Land Art

Stone Coppice

Stone Coppice 2009

Andy Goldsworthy (b.1956)

Jupiter Artland

Land Art, also known as Environmental Art, are works of art, primarily sculpture, which are composed of natural materials from the Earth such as plants, rocks, soil and sand, or that interact with these elements. This art movement emerged in the 1960s and 1970s in conjunction with the growing ecological movement, but it also has roots in the art created by people of the past such as standing stones and the outlines of animals marked out on hills.

White Horse, Alton Barnes, Wiltshire

White Horse, Alton Barnes, Wiltshire 1996

Graham Arnold (1932–2019)

Wiltshire Museum

Land Art has often been made in remote and rural areas far from urban populations, and sometimes from materials that disappear over time. This led to artists relying on photo-documentation to share their work with audiences that couldn't reach it, or to capture the work before it fades away; sometimes this gradual decay has also been documented and is the artistic idea in and of itself.

Explore the following examples with your students and question: how has each work affected or been affected by its environment?

Many of the works have an interesting story. Click the image to find out more on the artwork page.

Andy Goldsworthy

Taking a Wall for a Walk

Taking a Wall for a Walk 1990

Andy Goldsworthy (b.1956)

The Forestry Commission

Andy Goldsworthy (b.1956) is one of the most well-known and admired Land artists. His work interacts with nature itself, using natural materials like trees and stone to form intricate sculptures. His first examples of Land Art were created on Morecombe Bay during his time studying at Saint Martin's School of Art, creating exploratory works with sand, stones and his own body. From there he went on to work with stone, wood, snow and ice, often creating colourful patterns using leaves and building stone structures that interplay with the landscape.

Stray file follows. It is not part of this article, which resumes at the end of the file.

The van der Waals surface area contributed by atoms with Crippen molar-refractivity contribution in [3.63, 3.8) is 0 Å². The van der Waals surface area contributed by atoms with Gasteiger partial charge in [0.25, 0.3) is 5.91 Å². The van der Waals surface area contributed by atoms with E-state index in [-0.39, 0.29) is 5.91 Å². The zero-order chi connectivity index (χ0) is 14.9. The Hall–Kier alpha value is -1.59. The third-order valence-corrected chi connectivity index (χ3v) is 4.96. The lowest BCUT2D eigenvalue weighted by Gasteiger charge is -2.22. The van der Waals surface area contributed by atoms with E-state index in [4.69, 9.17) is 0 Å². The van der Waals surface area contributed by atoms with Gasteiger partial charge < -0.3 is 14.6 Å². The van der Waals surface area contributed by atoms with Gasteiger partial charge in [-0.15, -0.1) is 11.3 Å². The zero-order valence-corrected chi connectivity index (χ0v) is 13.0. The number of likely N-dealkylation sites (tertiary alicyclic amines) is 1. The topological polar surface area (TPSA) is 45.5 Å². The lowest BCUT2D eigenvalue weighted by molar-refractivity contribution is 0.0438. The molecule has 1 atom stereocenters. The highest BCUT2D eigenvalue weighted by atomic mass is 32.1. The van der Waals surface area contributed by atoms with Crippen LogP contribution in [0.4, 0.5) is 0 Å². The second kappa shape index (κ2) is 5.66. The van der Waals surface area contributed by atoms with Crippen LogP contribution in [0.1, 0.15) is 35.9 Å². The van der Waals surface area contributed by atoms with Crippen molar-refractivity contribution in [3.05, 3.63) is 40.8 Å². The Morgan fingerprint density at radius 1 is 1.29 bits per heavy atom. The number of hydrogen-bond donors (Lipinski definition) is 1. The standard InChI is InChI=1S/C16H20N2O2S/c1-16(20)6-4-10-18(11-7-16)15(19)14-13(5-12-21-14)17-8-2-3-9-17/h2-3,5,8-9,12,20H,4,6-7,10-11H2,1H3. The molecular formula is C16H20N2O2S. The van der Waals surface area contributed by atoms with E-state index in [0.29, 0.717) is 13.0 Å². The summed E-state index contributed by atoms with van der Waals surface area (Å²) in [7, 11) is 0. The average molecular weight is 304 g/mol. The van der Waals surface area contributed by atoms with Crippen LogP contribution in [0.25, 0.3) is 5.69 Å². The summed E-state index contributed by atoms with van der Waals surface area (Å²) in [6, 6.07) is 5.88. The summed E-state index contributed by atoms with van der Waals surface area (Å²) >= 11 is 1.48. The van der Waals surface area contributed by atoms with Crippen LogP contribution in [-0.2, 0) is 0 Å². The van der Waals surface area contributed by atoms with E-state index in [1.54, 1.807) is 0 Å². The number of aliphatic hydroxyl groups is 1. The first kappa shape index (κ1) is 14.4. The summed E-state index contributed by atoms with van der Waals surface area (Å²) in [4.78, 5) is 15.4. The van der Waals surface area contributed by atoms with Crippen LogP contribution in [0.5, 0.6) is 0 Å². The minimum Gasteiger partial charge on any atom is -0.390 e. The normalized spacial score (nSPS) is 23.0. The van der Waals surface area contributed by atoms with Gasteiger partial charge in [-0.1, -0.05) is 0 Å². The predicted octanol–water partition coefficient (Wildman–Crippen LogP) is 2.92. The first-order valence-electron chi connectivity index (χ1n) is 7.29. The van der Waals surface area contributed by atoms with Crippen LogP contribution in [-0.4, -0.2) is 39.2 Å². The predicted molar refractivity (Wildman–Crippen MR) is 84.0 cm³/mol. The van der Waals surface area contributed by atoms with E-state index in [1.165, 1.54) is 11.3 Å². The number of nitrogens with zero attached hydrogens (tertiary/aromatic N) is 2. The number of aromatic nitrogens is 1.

Activity: create your own Land Art

In this activity, students will be making their own piece of Land Art using natural materials such as leaves, branches and twigs.

In advance of the lesson, task your students with collecting sticks, twigs and leaves to bring to school (request that these are not taken from living plants). It might also help to make an example artwork to show learners on the activity day.

Example of a miniature work of Land Art

Example of a miniature work of Land Art


Students will need:

  • sticks, twigs and/or leaves
  • string or wool
  • scissors
  • paint or acrylic painter pens


Encourage students to play around with different formations of their twigs and leaves on a flat surface in order to make a shape or pattern of their choice. Once they are happy with their design, they can tie it together with string or wool by weaving or tying small basic knots and cutting off loose ends.

Add a splash of colour

Add a splash of colour

Goldsworthy has splashes of colour in his work and he achieves this by using different coloured leaves or painting on branches. Students might like to add coloured string or paint on sections of branches and leaves. Encourage students to explore artworks on Art UK to find inspiration for how they might decorate their natural materials. The resources listed in the 'Pattern in art' section of our Halima Cassell and geometric pattern resource may also be of use.

Play with pattern

Play with pattern

Students have the option of keeping their work as an individual piece or combining all of their work together to make a large-scale sculpture. To explore how art affects the environment and vice versa, install the artwork outside on school grounds such as in a courtyard space, or on fence or wall. Discuss with your students:

  • Does the artwork change the school environment?
  • How will the outdoor environment affect the sculpture over time?

Explore different locations to exhibit the work

Explore different locations to exhibit the work

Extension activity

Andy Goldsworthy always takes photographs of his work before they decompose or perish. Task students with taking photographs of their work day-by-day using a camera or tablet. They may wish to create a digital or printed montage of how their sculpture has changed throughout the week.

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